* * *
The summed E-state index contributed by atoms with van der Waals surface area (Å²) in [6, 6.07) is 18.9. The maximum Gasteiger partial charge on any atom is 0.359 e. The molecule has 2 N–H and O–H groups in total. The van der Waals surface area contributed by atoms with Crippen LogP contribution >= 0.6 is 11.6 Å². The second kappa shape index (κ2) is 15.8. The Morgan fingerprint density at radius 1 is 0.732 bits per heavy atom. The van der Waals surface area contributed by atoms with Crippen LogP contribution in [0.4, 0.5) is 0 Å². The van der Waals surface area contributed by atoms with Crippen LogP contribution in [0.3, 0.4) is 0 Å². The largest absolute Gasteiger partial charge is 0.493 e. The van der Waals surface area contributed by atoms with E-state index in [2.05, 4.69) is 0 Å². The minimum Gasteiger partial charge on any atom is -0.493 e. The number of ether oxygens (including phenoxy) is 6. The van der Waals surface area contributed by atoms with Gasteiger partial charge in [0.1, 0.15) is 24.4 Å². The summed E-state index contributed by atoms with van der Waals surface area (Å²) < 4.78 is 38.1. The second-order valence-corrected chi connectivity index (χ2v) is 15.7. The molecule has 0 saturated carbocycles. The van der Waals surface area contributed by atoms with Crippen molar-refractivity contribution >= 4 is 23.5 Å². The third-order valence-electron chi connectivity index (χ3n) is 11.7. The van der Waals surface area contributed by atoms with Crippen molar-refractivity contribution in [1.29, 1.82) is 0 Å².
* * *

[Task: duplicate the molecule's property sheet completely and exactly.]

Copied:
The summed E-state index contributed by atoms with van der Waals surface area (Å²) in [6, 6.07) is 18.9. The maximum Gasteiger partial charge on any atom is 0.359 e. The molecule has 2 N–H and O–H groups in total. The van der Waals surface area contributed by atoms with Crippen LogP contribution >= 0.6 is 11.6 Å². The second kappa shape index (κ2) is 15.8. The Morgan fingerprint density at radius 1 is 0.732 bits per heavy atom. The van der Waals surface area contributed by atoms with Crippen LogP contribution in [0.4, 0.5) is 0 Å². The van der Waals surface area contributed by atoms with Crippen LogP contribution in [0.3, 0.4) is 0 Å². The largest absolute Gasteiger partial charge is 0.493 e. The van der Waals surface area contributed by atoms with E-state index in [2.05, 4.69) is 0 Å². The minimum Gasteiger partial charge on any atom is -0.493 e. The number of ether oxygens (including phenoxy) is 6. The van der Waals surface area contributed by atoms with Gasteiger partial charge in [0.1, 0.15) is 24.4 Å². The summed E-state index contributed by atoms with van der Waals surface area (Å²) < 4.78 is 38.1. The second-order valence-corrected chi connectivity index (χ2v) is 15.7. The molecule has 0 saturated carbocycles. The van der Waals surface area contributed by atoms with Crippen molar-refractivity contribution >= 4 is 23.5 Å². The third-order valence-electron chi connectivity index (χ3n) is 11.7. The van der Waals surface area contributed by atoms with Crippen molar-refractivity contribution in [1.29, 1.82) is 0 Å².